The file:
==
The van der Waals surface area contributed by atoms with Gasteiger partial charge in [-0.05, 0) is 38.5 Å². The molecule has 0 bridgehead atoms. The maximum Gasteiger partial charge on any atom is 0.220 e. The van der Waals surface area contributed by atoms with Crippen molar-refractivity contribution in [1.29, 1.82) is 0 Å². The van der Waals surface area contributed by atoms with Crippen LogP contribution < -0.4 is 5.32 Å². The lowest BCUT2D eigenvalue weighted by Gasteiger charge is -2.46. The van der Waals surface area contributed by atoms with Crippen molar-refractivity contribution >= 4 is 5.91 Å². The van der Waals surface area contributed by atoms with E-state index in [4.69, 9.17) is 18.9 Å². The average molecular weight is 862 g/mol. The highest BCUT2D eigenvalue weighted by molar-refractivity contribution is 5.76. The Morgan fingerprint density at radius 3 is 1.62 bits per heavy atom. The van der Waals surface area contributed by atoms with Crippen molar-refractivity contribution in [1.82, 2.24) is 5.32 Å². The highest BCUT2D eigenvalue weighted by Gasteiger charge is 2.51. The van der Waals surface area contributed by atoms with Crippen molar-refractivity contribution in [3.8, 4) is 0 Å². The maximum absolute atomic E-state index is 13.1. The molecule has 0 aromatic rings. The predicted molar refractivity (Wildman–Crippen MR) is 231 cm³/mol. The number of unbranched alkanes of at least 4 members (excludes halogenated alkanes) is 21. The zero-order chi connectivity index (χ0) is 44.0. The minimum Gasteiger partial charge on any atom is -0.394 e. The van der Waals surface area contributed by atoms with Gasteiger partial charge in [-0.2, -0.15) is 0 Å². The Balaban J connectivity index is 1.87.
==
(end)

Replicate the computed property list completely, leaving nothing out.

The van der Waals surface area contributed by atoms with Gasteiger partial charge in [-0.05, 0) is 38.5 Å². The molecule has 0 bridgehead atoms. The maximum Gasteiger partial charge on any atom is 0.220 e. The van der Waals surface area contributed by atoms with Crippen molar-refractivity contribution in [1.29, 1.82) is 0 Å². The van der Waals surface area contributed by atoms with Crippen LogP contribution < -0.4 is 5.32 Å². The lowest BCUT2D eigenvalue weighted by Gasteiger charge is -2.46. The van der Waals surface area contributed by atoms with Crippen molar-refractivity contribution >= 4 is 5.91 Å². The van der Waals surface area contributed by atoms with E-state index in [4.69, 9.17) is 18.9 Å². The average molecular weight is 862 g/mol. The highest BCUT2D eigenvalue weighted by molar-refractivity contribution is 5.76. The Morgan fingerprint density at radius 3 is 1.62 bits per heavy atom. The van der Waals surface area contributed by atoms with Crippen molar-refractivity contribution in [1.82, 2.24) is 5.32 Å². The highest BCUT2D eigenvalue weighted by Gasteiger charge is 2.51. The van der Waals surface area contributed by atoms with Crippen molar-refractivity contribution in [3.8, 4) is 0 Å². The maximum absolute atomic E-state index is 13.1. The molecule has 0 aromatic rings. The predicted molar refractivity (Wildman–Crippen MR) is 231 cm³/mol. The number of unbranched alkanes of at least 4 members (excludes halogenated alkanes) is 21. The zero-order chi connectivity index (χ0) is 44.0. The minimum Gasteiger partial charge on any atom is -0.394 e. The van der Waals surface area contributed by atoms with Gasteiger partial charge in [-0.2, -0.15) is 0 Å². The Balaban J connectivity index is 1.87.